The budget advances efforts to end, prevent, and reduce homelessness by providing $3.6 billion (an increase of $580 million over the 2021 enacted level) for:

  • homeless assistance grants to meet renewal needs and expand assistance to nearly 25,000 additional households, including survivors of domestic violence and homeless youth.

Promote Equity by Preventing and Redressing Housing Discrimination

The budget provides $86 million in grants to support state and local fair housing enforcement organizations and to further education, outreach, and training on rights and responsibilities under federal fair housing laws. The budget invests in HUD staff and operation’s capacity to deliver on the president’s housing priorities, which includes:

  • lifting barriers that restrict housing and neighborhood choice,
  • affirmatively furthering fair housing, and
  • providing redress to those who have experienced housing discrimination.

Supports Access to Homeownership

The budget supports access to homeownership for underserved borrowers, including many first-time and minority home buyers through the Federal Housing Administration (FHA) and Fannie Mae credit guarantees. The budget provides $115 million for complimentary loan and down payment assistance pilot proposals to expand homeownership opportunities for first-generation and/or low-wealth, first-time home buyers.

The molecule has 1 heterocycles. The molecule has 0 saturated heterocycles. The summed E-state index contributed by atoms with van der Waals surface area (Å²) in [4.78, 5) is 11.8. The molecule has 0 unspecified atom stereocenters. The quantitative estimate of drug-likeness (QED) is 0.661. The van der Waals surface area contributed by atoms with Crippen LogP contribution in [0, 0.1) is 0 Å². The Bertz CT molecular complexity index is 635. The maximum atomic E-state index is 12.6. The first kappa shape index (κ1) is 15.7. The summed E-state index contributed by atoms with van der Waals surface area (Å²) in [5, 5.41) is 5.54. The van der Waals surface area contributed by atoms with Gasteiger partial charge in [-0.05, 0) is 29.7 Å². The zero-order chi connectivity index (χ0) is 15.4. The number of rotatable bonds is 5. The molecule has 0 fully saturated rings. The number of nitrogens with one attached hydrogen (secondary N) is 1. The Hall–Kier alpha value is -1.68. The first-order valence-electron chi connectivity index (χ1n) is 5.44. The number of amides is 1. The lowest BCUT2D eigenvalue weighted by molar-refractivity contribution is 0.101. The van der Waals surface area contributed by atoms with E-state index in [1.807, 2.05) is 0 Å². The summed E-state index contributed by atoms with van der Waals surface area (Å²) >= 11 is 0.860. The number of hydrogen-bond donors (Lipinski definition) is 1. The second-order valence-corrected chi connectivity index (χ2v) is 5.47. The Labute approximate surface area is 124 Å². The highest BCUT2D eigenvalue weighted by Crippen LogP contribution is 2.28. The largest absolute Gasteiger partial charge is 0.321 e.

Invests in Resilience and Energy Efficiency Across HUD Multifamily Programs

The budget supports multifamily properties with HUD rental assistance and public housing for $2.3 million low-income families.  The budget provides $900 million in resources across HUD programs for modernization activities aimed at energy efficiency and resilience to climate change impacts. Investments will help improve the quality of public and HUD-assisted housing while creating high-paying jobs.

Reduces Lead and Other Home Health Hazards for Vulnerable Families

The budget provides $400 million, an increase of $40 million above the 2021 enacted level, for states, local governments, and nonprofits to reduce lead-based paint and other health hazards in the homes of low-income families with young children. This includes $25 million to address lead-based paint in public housing and targets $60 million specifically to prevent and mitigate housing-related health hazards, such as fire safety and mold in HUD-assisted housing.